Payment and Billing: Where Locum Tenens Can Become a Nightmare


Most of what you read about locum tenens is written from the perspective of providers and staffing agencies. Very little is written about those who pay the bill: employers. Yet locum staffing affects payers in profound ways. Paying providers and billing for reimbursement is where locum tenens can become a real nightmare.

A healthcare vendor management system that includes an integrated payment and billing module can go a long way toward making things run smoothly. When that kind of software is combined with healthcare management services from an MSP provider, things get even easier.

What does this suggest? That hospitals and healthcare systems would do well to start looking for technology-based solutions to solve their payment and billing problems. The right technology solves a lot of problems before they even occur.

The 60-Day Rule for Medicare

Every locum tenens scenario involves both a payment and a bill. Employers pay locum tenens for their services either directly or through their staffing agencies. Then they turn around and generate a bill for reimbursement. Here’s where the fun starts.

Your typical health system begins by applying the 60-day rule for Medicare. The rule states that locum providers are only allowed to provide care to Medicare patients for a maximum of 60 consecutive days. The one exception is when a patient’s primary doctor is away for active military service.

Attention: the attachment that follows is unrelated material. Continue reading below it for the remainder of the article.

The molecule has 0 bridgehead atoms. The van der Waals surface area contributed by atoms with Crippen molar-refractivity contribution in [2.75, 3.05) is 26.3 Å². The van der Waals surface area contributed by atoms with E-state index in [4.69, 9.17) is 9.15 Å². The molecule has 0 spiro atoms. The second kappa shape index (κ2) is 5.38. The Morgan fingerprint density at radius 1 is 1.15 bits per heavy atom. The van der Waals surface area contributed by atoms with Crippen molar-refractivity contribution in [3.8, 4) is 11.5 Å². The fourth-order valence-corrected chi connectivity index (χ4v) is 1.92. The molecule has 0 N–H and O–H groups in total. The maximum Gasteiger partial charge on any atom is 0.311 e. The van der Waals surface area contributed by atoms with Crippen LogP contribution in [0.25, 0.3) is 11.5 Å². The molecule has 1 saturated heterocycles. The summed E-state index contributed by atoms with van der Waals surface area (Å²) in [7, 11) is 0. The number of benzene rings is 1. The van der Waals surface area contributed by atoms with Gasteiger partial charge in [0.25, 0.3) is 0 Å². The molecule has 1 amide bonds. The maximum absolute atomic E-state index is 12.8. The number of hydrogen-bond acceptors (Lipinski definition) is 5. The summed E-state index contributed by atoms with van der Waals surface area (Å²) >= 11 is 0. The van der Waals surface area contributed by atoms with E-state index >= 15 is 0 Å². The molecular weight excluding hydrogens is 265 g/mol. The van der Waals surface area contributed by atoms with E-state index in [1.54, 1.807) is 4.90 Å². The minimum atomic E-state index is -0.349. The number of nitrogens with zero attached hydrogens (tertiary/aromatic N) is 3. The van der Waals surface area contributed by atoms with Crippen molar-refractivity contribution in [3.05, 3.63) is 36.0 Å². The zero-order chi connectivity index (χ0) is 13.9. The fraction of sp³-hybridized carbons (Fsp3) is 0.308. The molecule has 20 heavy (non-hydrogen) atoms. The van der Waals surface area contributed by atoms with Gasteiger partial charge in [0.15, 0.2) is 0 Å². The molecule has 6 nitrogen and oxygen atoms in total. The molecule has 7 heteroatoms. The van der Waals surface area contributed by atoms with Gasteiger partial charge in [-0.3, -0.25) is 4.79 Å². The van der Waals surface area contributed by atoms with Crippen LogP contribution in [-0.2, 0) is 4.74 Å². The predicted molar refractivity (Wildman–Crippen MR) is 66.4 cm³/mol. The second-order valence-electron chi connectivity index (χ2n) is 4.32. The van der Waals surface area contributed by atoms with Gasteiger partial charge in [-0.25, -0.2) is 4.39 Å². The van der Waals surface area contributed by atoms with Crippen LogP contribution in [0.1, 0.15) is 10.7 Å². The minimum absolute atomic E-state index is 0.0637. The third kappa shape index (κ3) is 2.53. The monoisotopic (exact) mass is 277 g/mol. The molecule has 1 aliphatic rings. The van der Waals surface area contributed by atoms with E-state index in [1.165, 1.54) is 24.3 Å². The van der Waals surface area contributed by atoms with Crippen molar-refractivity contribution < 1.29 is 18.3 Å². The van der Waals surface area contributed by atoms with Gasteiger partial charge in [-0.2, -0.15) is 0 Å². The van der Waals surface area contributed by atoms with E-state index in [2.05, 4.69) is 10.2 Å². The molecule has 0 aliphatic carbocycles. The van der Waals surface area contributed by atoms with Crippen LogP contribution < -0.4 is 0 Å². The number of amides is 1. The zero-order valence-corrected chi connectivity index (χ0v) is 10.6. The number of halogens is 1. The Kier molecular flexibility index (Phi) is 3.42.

Health systems start with this rule because they need to know how it is going to affect billing. If they know that an open locum assignment will be for 60 days or less, they do not have to worry about the rule. They can bill Medicare, Medicaid, or commercial insurance providers at will. Of course, they will have to touch base with those commercial providers first.

When Longer Assignments Are Required

Facilities faced with a pending locum assignment in excess of 60 days would have to figure out another way to deal with Medicare reimbursements. The simplest and easiest solution is to split up the assignment into two smaller chunks of time. Put a week or two between them and bring in another locum for the short duration. When the original locum returns, the 60-day period resets.

Some facilities do not like the prospect of splitting up longer assignments. In such cases, there is another option: enroll the provider in the facility’s contracted payer mix. In other words, the doctor can be used to provide care to both government and commercially insured patients rather than just Medicare patients alone.

How does this help? By allowing the facility to claim reimbursement using the provider’s NPI number. They are essentially treating the provider as a permanent employee for reimbursement purposes following the conclusion of the 60-day Medicare limit.

Keeping Track of It All

Discussing the 60-day rule brings us back to the topic of a vendor management software solution. A good vendor management system includes integrated payment and billing modules for keeping track of this sort of thing without having to rely on separate software.

Utilizing such a solution accomplishes a couple of things. First of all, it makes managing payments and reimbursements easier by keeping all of the information in a central location. Second, a centralized tool offers quick and easy access to the data decision-makers need. They can glean historical locum tenens data and use it to protect future needs.

Payments and billing can make utilizing locum tenens staffing unpleasant. But it doesn’t have to. With a good vendor management system and a basic understanding of the 60-day Medicare rule, it is possible to manage payments and reimbursements with ease.